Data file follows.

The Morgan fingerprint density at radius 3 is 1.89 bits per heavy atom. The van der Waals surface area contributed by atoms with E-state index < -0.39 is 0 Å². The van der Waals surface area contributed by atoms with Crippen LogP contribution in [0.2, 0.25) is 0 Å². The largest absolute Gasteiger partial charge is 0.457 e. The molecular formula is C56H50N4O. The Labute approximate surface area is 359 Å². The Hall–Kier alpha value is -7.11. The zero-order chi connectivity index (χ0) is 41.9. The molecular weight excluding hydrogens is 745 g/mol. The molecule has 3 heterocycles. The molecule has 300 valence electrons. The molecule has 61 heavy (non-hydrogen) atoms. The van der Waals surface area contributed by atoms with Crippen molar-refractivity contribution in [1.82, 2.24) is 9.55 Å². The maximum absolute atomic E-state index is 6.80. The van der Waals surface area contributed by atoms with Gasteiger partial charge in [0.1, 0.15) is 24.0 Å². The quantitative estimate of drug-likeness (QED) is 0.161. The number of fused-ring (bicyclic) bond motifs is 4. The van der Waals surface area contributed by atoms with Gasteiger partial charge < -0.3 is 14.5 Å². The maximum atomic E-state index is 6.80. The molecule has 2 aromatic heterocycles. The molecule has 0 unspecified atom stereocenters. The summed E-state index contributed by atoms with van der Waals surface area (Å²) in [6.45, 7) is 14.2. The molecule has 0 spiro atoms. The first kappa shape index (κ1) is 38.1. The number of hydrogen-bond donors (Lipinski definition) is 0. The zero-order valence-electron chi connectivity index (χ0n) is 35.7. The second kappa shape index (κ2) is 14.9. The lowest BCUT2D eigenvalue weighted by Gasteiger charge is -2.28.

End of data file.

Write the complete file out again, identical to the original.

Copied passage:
The Morgan fingerprint density at radius 3 is 1.89 bits per heavy atom. The van der Waals surface area contributed by atoms with E-state index < -0.39 is 0 Å². The van der Waals surface area contributed by atoms with Crippen LogP contribution in [0.2, 0.25) is 0 Å². The largest absolute Gasteiger partial charge is 0.457 e. The molecular formula is C56H50N4O. The Labute approximate surface area is 359 Å². The Hall–Kier alpha value is -7.11. The zero-order chi connectivity index (χ0) is 41.9. The molecular weight excluding hydrogens is 745 g/mol. The molecule has 3 heterocycles. The molecule has 300 valence electrons. The molecule has 61 heavy (non-hydrogen) atoms. The van der Waals surface area contributed by atoms with Crippen molar-refractivity contribution in [1.82, 2.24) is 9.55 Å². The maximum absolute atomic E-state index is 6.80. The van der Waals surface area contributed by atoms with Gasteiger partial charge in [0.1, 0.15) is 24.0 Å². The quantitative estimate of drug-likeness (QED) is 0.161. The number of fused-ring (bicyclic) bond motifs is 4. The van der Waals surface area contributed by atoms with Gasteiger partial charge < -0.3 is 14.5 Å². The maximum atomic E-state index is 6.80. The molecule has 2 aromatic heterocycles. The molecule has 0 unspecified atom stereocenters. The summed E-state index contributed by atoms with van der Waals surface area (Å²) in [6.45, 7) is 14.2. The molecule has 0 spiro atoms. The first kappa shape index (κ1) is 38.1. The number of hydrogen-bond donors (Lipinski definition) is 0. The zero-order valence-electron chi connectivity index (χ0n) is 35.7. The second kappa shape index (κ2) is 14.9. The lowest BCUT2D eigenvalue weighted by Gasteiger charge is -2.28.